But Webb had committed a highly useful act. He had kicked open an old trunk and discovered it full of worms — real worms, ugly and nasty. He kept on investigating and produced a book that reflects the positives and negatives of the original series. In Dark Alliance, he fleshes out the drug operations of Blandon and Meneses, and he provides more evidence of their close association to the contras. (Meneses, for example, paid for early contra support events in California.) Webb also places this ring alongside other well-substantiated examples of contra-drug connections: a Honduran general convicted of selling cocaine to finance a murder plot who was supported by Oliver North and other Reagan officials; drug dealers winning U.S. government contracts to supply the contras; the National Security Council plotting with Manuel Noriega, the drugged-up strongman of Panama; the CIA interfering with a major drug prosecution that could reveal contra drug-dealing and embarrass the agency.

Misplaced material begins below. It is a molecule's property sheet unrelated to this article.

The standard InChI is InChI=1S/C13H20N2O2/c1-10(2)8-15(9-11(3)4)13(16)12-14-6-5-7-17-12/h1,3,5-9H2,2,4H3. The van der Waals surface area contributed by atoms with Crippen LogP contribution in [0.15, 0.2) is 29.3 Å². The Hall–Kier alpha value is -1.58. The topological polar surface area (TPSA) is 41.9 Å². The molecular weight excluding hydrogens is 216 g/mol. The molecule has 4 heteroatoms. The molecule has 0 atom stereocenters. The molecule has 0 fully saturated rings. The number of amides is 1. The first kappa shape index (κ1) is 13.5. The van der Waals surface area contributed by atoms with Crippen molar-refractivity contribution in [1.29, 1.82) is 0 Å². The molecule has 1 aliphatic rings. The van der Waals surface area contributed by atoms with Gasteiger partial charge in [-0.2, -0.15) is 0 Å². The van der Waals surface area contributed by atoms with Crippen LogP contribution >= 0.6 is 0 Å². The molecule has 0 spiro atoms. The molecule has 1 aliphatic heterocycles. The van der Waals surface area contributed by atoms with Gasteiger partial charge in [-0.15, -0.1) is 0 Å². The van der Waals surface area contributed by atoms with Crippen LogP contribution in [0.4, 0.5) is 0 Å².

Webb reminds us that the Reagan-approved contra program attracted lowlifes and thugs the way manure draws flies. He guides the reader through a netherworld of dope-dealers, gunrunners, and freelance security consultants, which on occasion overlapped with the U.S. government. He entertainingly details the honor, dishonor and deals among thieves. (Sometimes the book reads like a hard-to-follow Russian novel, with a large cast of characters in a series of intricate episodes.) All in all, it’s a disgraceful picture — one that should permanently taint the happy-face hues of the Reagan years.